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Please note that Mommsen uses the AUC chronology (Ab Urbe Condita), i.e. from the founding of the City of Rome. You can use this reference table to have the B.C. dates


III. From the Union of Italy to the Subjugation of Carthage and the Greek States

From: The History of Rome, by Theodor Mommsen
Translated with the sanction of the author by William Purdie Dickson

The History of Old Rome

Chapter VIII - The Eastern States and the Second Macedonian War


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Page 18

Philip, King of Macedonia

Such was the state of things in the east, at the time when the wall of political separation between the east and the west was broken down and the eastern powers, Philip of Macedonia leading the way, were induced to interfere in the relations of the west. We have already set forth to some extent the origin of this interference and the course of the first Macedonian war (540-549); and we have pointed out what Philip might have accomplished during the second Punic war, and how little of all that Hannibal was entitled to expect and to count on was really fulfilled.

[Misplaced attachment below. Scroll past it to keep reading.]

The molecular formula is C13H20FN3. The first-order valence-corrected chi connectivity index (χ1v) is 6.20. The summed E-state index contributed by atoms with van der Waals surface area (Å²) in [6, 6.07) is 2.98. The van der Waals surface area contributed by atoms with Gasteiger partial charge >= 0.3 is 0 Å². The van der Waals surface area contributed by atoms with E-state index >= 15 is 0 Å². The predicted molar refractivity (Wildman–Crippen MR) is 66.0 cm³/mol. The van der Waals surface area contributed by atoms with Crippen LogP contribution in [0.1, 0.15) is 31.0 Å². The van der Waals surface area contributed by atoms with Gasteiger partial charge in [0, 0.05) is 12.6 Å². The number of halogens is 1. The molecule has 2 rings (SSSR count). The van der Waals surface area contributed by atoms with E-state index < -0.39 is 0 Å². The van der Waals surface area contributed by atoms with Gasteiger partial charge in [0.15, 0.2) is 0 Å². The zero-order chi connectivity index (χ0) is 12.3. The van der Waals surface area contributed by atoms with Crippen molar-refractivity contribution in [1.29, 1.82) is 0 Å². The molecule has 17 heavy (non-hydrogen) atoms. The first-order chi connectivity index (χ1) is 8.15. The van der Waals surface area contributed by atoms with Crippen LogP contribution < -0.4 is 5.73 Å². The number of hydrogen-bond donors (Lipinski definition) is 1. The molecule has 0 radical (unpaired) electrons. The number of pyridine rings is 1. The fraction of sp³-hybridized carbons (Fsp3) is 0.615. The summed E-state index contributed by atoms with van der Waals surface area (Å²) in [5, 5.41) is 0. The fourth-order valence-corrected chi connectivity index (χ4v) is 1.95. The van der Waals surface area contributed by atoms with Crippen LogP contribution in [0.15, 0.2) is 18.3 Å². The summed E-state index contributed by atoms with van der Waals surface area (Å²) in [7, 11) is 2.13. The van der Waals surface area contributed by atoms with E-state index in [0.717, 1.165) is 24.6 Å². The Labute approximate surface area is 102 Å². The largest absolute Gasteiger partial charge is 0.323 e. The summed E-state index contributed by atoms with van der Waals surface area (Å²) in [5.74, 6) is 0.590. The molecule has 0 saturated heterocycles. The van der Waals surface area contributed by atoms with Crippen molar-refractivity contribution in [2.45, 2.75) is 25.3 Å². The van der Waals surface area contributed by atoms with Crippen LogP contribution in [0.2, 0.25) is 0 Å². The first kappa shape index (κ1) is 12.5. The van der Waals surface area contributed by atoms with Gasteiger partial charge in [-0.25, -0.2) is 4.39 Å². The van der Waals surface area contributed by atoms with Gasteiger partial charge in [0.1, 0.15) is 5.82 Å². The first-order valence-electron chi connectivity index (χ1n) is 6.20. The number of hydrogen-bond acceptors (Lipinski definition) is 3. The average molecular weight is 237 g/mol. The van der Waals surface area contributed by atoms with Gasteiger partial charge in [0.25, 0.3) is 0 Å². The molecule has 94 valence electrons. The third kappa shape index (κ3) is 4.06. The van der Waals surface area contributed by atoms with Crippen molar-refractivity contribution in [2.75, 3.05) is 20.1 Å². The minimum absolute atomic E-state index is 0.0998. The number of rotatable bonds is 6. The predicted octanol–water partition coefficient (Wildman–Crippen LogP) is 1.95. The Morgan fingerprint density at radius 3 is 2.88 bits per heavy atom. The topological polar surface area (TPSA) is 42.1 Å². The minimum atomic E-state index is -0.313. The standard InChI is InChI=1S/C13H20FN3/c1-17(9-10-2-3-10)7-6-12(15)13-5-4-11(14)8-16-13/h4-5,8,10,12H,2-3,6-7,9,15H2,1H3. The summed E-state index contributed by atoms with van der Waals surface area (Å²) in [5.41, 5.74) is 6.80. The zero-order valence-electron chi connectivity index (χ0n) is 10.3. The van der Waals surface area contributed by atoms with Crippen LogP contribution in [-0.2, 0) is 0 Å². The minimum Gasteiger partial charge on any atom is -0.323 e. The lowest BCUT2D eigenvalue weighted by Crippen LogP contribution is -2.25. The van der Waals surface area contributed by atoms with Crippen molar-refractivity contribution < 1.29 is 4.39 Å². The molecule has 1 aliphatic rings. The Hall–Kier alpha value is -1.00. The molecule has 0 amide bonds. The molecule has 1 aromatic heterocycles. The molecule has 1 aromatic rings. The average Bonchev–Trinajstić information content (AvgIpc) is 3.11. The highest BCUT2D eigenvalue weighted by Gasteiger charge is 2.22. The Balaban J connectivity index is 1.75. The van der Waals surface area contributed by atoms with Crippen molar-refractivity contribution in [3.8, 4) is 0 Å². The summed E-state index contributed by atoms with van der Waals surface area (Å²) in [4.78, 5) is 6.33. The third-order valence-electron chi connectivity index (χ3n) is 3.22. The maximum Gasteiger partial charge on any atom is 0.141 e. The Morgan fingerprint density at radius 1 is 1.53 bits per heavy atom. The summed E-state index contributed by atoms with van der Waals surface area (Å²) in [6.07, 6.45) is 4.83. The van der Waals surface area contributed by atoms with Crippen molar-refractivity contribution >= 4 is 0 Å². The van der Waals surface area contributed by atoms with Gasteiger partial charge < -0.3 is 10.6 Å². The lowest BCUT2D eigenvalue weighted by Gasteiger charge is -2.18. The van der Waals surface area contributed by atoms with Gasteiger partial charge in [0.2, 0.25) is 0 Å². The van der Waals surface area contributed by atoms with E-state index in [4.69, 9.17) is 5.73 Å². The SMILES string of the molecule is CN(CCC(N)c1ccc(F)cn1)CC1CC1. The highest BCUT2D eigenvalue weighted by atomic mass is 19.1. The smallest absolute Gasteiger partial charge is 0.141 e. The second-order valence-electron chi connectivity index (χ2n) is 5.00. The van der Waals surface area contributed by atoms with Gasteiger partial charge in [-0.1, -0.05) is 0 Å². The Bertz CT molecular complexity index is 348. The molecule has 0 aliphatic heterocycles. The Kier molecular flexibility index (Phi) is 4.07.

A fresh illustration had been afforded of the truth, that of all haphazards none is more hazardous than an absolute hereditary monarchy. Philip was not the man whom Macedonia at that time required; yet his gifts were far from insignificant He was a genuine king, in the best and worst sense of the term. A strong desire to rule in person and unaided was the fundamental trait of his character; he was proud of his purple, but he was no less proud of other gifts, and he had reason to be so.

He not only showed the valour of a soldier and the eye of a general, but he displayed a high spirit in the conduct of public affairs, whenever his Macedonian sense of honour was offended. Full of intelligence and wit, he won the hearts of all whom he wished to gain, especially of the men who were ablest and most refined, such as Flamininus and Scipio; he was a pleasant boon companion and, not by virtue of his rank alone, a dangerous wooer.

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